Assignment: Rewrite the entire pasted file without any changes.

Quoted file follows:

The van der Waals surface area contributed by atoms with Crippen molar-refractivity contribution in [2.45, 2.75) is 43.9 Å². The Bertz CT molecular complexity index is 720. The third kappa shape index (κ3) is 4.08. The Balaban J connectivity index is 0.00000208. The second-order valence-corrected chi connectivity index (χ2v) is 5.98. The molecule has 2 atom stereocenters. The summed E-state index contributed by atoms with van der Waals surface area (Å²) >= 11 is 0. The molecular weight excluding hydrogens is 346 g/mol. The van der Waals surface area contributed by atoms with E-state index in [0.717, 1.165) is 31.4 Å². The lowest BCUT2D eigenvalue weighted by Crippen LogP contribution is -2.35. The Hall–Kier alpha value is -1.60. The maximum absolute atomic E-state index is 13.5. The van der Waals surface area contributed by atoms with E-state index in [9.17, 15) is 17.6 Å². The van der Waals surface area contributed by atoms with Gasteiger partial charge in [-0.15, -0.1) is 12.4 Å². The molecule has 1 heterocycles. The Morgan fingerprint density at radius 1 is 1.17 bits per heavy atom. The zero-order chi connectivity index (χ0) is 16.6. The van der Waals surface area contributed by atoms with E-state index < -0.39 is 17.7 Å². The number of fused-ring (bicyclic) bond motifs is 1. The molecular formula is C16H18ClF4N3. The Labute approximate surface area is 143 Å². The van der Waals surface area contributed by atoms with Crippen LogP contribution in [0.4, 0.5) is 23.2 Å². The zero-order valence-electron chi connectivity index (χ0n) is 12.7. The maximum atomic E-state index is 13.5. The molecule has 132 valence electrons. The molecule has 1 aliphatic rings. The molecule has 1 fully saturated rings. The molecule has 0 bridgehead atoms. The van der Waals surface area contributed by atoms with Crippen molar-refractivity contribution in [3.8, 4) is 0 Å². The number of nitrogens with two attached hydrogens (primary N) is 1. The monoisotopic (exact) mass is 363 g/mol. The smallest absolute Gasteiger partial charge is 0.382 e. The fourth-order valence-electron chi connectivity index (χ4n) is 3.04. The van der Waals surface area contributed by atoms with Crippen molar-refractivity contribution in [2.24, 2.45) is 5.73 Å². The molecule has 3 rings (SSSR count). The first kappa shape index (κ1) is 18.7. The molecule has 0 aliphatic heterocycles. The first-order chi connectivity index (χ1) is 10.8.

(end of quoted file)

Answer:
The van der Waals surface area contributed by atoms with Crippen molar-refractivity contribution in [2.45, 2.75) is 43.9 Å². The Bertz CT molecular complexity index is 720. The third kappa shape index (κ3) is 4.08. The Balaban J connectivity index is 0.00000208. The second-order valence-corrected chi connectivity index (χ2v) is 5.98. The molecule has 2 atom stereocenters. The summed E-state index contributed by atoms with van der Waals surface area (Å²) >= 11 is 0. The molecular weight excluding hydrogens is 346 g/mol. The van der Waals surface area contributed by atoms with E-state index in [0.717, 1.165) is 31.4 Å². The lowest BCUT2D eigenvalue weighted by Crippen LogP contribution is -2.35. The Hall–Kier alpha value is -1.60. The maximum absolute atomic E-state index is 13.5. The van der Waals surface area contributed by atoms with E-state index in [9.17, 15) is 17.6 Å². The van der Waals surface area contributed by atoms with Gasteiger partial charge in [-0.15, -0.1) is 12.4 Å². The molecule has 1 heterocycles. The Morgan fingerprint density at radius 1 is 1.17 bits per heavy atom. The zero-order chi connectivity index (χ0) is 16.6. The van der Waals surface area contributed by atoms with E-state index < -0.39 is 17.7 Å². The number of fused-ring (bicyclic) bond motifs is 1. The molecular formula is C16H18ClF4N3. The Labute approximate surface area is 143 Å². The van der Waals surface area contributed by atoms with Crippen LogP contribution in [0.4, 0.5) is 23.2 Å². The zero-order valence-electron chi connectivity index (χ0n) is 12.7. The maximum atomic E-state index is 13.5. The molecule has 132 valence electrons. The molecule has 1 aliphatic rings. The molecule has 1 fully saturated rings. The molecule has 0 bridgehead atoms. The van der Waals surface area contributed by atoms with Crippen molar-refractivity contribution in [3.8, 4) is 0 Å². The number of nitrogens with two attached hydrogens (primary N) is 1. The monoisotopic (exact) mass is 363 g/mol. The smallest absolute Gasteiger partial charge is 0.382 e. The fourth-order valence-electron chi connectivity index (χ4n) is 3.04. The van der Waals surface area contributed by atoms with Crippen molar-refractivity contribution in [2.24, 2.45) is 5.73 Å². The molecule has 3 rings (SSSR count). The first kappa shape index (κ1) is 18.7. The molecule has 0 aliphatic heterocycles. The first-order chi connectivity index (χ1) is 10.8.